The Pros and Cons of Microfinance (1 of 4)

I haven’t said anything about microfinance for a long time. The last few years there have been questions raised and questionable practices uncovered in the microfinance business. When Morgan Stanley entered the field three or four years ago, I began to suspect that something was terribly wrong. I left the Kiva link on the web site (right hand column at the bottom), but have stayed quiet about the movement.

Then last week I received a slick, professionally designed, email sent by Mark Skousen, a libertarian economist for whom I have a great deal of respect. (He’s a libertarian but disagrees with Austrian economics – maybe the only libertarian economist in America to do so – so he clearly thinks for himself.) The email was an ad for the premier of a documentary movie entitled, “To Catch a Dollar.” It’s about Mohammad Yunus, the inventor of microfinance and founder of Grameen Bank. The documentary was to be followed by a roundtable discussion with Yunus, Vidar Jorgensen, president of Grameen Bank America, Premal Shah, president of Kiva, and Suze Orman, president of shrill, annoying financial self-help talk TV and radio, and moderated by CNBC’s Maria Bartiromo (who seems right down calm and pleasant when put in the same room with Orman).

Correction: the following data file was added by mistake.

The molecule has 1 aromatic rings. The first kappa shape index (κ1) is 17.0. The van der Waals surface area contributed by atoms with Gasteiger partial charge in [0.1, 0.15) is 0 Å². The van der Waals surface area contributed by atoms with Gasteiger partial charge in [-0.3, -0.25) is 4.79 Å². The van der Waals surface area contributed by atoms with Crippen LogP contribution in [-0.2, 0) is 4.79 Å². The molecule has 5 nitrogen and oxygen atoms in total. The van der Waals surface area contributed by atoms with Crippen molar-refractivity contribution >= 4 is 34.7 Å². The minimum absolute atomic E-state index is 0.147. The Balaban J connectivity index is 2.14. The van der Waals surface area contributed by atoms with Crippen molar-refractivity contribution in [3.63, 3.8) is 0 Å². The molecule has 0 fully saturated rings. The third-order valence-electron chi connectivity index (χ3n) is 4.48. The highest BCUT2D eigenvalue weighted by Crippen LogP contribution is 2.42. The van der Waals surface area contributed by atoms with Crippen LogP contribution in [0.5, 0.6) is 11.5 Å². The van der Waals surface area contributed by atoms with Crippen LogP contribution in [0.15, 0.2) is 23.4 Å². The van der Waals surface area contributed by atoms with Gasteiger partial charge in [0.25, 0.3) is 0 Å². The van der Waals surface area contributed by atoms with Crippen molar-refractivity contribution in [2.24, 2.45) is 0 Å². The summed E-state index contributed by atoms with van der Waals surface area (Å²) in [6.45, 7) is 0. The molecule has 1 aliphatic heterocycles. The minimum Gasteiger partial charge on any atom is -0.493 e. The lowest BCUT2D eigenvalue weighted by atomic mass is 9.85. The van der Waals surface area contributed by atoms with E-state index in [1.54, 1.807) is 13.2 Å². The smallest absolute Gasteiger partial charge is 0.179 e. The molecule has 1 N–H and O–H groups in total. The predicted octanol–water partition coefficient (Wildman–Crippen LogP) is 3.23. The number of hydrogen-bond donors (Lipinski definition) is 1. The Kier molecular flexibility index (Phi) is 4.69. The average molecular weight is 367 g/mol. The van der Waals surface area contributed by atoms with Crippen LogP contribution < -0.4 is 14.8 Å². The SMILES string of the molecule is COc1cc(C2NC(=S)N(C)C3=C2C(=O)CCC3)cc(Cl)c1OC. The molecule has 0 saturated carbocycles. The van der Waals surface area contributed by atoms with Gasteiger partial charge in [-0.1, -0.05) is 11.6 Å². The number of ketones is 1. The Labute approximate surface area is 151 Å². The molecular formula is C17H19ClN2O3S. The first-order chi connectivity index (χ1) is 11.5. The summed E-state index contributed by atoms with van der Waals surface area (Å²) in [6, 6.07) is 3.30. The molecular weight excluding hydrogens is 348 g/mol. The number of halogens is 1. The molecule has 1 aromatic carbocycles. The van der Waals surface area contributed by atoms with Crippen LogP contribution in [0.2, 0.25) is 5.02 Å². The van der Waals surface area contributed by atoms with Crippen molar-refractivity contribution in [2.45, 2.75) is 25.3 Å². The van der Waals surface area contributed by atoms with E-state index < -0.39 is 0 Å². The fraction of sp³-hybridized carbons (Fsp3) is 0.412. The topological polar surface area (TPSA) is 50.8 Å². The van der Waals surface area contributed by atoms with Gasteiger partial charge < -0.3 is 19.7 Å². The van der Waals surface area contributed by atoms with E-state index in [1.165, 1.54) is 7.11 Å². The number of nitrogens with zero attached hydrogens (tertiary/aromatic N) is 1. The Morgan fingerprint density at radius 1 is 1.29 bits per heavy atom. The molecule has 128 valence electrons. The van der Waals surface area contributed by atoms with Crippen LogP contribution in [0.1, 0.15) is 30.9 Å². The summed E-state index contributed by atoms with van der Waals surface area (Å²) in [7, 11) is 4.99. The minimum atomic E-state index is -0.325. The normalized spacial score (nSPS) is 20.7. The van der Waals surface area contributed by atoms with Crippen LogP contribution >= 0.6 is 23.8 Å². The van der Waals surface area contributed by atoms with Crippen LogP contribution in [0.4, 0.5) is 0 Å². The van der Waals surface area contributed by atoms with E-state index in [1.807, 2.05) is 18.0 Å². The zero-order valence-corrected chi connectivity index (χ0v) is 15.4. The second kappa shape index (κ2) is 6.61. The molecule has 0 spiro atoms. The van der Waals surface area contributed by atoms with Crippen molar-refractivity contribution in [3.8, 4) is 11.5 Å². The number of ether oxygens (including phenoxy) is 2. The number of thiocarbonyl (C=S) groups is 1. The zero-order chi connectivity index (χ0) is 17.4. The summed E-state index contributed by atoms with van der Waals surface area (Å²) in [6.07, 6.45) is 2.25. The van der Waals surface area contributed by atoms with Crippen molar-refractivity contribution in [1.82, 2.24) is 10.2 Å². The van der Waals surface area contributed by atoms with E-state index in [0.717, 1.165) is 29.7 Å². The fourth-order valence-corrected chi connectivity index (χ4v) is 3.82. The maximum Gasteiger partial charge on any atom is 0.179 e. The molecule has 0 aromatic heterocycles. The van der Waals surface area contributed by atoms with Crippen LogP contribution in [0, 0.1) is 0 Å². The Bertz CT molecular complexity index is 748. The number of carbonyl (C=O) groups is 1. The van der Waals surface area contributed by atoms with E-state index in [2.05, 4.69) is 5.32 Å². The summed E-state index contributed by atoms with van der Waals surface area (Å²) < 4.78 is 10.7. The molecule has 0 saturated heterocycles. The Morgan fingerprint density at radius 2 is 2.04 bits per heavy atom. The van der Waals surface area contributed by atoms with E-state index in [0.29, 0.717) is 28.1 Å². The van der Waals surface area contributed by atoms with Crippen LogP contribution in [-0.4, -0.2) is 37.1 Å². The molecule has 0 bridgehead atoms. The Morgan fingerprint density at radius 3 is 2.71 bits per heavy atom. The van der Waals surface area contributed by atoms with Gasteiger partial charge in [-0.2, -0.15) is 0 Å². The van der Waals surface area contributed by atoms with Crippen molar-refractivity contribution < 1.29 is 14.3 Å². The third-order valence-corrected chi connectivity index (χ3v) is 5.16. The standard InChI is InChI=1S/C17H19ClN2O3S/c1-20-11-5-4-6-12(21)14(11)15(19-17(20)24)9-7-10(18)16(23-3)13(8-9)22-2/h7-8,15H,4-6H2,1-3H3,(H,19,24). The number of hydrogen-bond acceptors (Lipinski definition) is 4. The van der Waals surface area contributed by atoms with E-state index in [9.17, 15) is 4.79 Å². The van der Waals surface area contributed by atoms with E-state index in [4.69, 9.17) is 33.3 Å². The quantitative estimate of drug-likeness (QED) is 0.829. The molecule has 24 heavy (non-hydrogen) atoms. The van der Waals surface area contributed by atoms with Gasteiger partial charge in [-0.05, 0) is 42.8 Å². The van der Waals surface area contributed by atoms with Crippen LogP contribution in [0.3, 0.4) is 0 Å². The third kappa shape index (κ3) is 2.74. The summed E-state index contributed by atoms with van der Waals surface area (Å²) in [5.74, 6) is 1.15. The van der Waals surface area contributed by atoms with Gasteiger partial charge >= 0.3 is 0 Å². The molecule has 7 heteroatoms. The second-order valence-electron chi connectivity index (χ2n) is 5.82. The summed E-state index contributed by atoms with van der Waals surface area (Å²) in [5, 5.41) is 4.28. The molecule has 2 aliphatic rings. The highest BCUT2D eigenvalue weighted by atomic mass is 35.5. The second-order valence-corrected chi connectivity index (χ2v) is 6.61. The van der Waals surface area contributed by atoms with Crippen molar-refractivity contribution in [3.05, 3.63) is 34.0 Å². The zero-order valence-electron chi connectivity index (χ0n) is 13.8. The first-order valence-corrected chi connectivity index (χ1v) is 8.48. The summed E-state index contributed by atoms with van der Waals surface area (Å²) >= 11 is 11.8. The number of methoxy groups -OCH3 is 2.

In the last several days I started boning up on the latest scandals and successes of microfinance. Last night I went to see the movie. After this round of inquiry I see there are many clouds hovering over the movement, but I believe it’s authentic enough to leave the Kiva link on the web site. All of that deserves some explanation. (Ah, I see another series of essay. Tune in tomorrow.)


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